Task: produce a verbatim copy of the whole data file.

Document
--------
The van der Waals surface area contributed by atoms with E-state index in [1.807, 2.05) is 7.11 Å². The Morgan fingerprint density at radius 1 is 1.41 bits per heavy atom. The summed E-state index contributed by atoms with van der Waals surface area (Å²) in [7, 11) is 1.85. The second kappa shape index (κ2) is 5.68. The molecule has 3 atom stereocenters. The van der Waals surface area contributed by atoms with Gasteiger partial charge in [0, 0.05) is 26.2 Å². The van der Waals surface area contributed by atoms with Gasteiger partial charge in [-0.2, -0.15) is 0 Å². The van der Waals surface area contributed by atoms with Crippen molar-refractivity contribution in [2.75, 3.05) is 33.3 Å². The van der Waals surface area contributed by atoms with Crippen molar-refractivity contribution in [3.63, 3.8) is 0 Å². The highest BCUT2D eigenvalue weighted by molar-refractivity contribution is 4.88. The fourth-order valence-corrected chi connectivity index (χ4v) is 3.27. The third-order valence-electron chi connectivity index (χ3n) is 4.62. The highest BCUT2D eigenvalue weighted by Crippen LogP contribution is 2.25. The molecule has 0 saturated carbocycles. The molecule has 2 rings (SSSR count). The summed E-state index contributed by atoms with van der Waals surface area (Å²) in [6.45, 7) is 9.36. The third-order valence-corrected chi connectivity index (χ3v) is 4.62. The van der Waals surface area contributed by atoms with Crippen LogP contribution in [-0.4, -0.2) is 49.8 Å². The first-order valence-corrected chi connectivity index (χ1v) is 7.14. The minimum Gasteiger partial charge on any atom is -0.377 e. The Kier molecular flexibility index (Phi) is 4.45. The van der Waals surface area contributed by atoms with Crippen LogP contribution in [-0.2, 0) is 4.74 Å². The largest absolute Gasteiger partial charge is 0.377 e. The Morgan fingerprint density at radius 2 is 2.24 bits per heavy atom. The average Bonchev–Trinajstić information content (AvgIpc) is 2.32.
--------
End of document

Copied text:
The van der Waals surface area contributed by atoms with E-state index in [1.807, 2.05) is 7.11 Å². The Morgan fingerprint density at radius 1 is 1.41 bits per heavy atom. The summed E-state index contributed by atoms with van der Waals surface area (Å²) in [7, 11) is 1.85. The second kappa shape index (κ2) is 5.68. The molecule has 3 atom stereocenters. The van der Waals surface area contributed by atoms with Gasteiger partial charge in [0, 0.05) is 26.2 Å². The van der Waals surface area contributed by atoms with Gasteiger partial charge in [-0.2, -0.15) is 0 Å². The van der Waals surface area contributed by atoms with Crippen molar-refractivity contribution in [2.75, 3.05) is 33.3 Å². The van der Waals surface area contributed by atoms with Crippen molar-refractivity contribution in [3.63, 3.8) is 0 Å². The highest BCUT2D eigenvalue weighted by molar-refractivity contribution is 4.88. The fourth-order valence-corrected chi connectivity index (χ4v) is 3.27. The third-order valence-electron chi connectivity index (χ3n) is 4.62. The highest BCUT2D eigenvalue weighted by Crippen LogP contribution is 2.25. The molecule has 0 saturated carbocycles. The molecule has 2 rings (SSSR count). The summed E-state index contributed by atoms with van der Waals surface area (Å²) in [6.45, 7) is 9.36. The third-order valence-corrected chi connectivity index (χ3v) is 4.62. The van der Waals surface area contributed by atoms with Crippen LogP contribution in [-0.4, -0.2) is 49.8 Å². The first-order valence-corrected chi connectivity index (χ1v) is 7.14. The minimum Gasteiger partial charge on any atom is -0.377 e. The Kier molecular flexibility index (Phi) is 4.45. The van der Waals surface area contributed by atoms with Crippen LogP contribution in [-0.2, 0) is 4.74 Å². The largest absolute Gasteiger partial charge is 0.377 e. The Morgan fingerprint density at radius 2 is 2.24 bits per heavy atom. The average Bonchev–Trinajstić information content (AvgIpc) is 2.32.